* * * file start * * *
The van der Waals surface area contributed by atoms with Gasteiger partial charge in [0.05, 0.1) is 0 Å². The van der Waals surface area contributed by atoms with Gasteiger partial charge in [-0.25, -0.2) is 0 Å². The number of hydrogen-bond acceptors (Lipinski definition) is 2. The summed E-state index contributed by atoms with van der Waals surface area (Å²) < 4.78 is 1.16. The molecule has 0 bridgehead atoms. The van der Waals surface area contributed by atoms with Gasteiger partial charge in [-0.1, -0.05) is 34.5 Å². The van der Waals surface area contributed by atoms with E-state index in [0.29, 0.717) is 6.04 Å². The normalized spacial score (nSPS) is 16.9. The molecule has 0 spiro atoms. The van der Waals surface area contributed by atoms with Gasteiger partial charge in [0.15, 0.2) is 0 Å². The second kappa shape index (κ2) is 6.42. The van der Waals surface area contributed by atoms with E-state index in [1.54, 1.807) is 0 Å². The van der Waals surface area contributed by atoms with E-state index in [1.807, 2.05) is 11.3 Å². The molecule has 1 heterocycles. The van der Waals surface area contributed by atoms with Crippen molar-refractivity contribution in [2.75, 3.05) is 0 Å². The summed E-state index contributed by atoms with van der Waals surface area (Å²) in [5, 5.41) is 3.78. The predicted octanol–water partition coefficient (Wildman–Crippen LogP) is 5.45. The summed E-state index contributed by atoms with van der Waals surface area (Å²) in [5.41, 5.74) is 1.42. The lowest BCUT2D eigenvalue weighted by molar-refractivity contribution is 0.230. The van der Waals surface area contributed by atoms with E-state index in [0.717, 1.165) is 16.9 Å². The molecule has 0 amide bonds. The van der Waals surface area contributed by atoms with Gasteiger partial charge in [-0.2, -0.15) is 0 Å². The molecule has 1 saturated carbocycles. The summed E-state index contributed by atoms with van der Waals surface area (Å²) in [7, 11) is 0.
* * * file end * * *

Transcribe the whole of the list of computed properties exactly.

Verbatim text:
The van der Waals surface area contributed by atoms with Gasteiger partial charge in [0.05, 0.1) is 0 Å². The van der Waals surface area contributed by atoms with Gasteiger partial charge in [-0.25, -0.2) is 0 Å². The number of hydrogen-bond acceptors (Lipinski definition) is 2. The summed E-state index contributed by atoms with van der Waals surface area (Å²) < 4.78 is 1.16. The molecule has 0 bridgehead atoms. The van der Waals surface area contributed by atoms with Gasteiger partial charge in [-0.1, -0.05) is 34.5 Å². The van der Waals surface area contributed by atoms with E-state index in [0.29, 0.717) is 6.04 Å². The normalized spacial score (nSPS) is 16.9. The molecule has 0 spiro atoms. The van der Waals surface area contributed by atoms with Gasteiger partial charge in [0.15, 0.2) is 0 Å². The second kappa shape index (κ2) is 6.42. The van der Waals surface area contributed by atoms with E-state index in [1.54, 1.807) is 0 Å². The van der Waals surface area contributed by atoms with E-state index in [1.807, 2.05) is 11.3 Å². The molecule has 1 heterocycles. The van der Waals surface area contributed by atoms with Crippen molar-refractivity contribution in [2.75, 3.05) is 0 Å². The summed E-state index contributed by atoms with van der Waals surface area (Å²) in [5, 5.41) is 3.78. The predicted octanol–water partition coefficient (Wildman–Crippen LogP) is 5.45. The summed E-state index contributed by atoms with van der Waals surface area (Å²) in [5.41, 5.74) is 1.42. The lowest BCUT2D eigenvalue weighted by molar-refractivity contribution is 0.230. The van der Waals surface area contributed by atoms with E-state index in [0.717, 1.165) is 16.9 Å². The molecule has 0 amide bonds. The van der Waals surface area contributed by atoms with Gasteiger partial charge in [-0.2, -0.15) is 0 Å². The molecule has 1 saturated carbocycles. The summed E-state index contributed by atoms with van der Waals surface area (Å²) in [7, 11) is 0.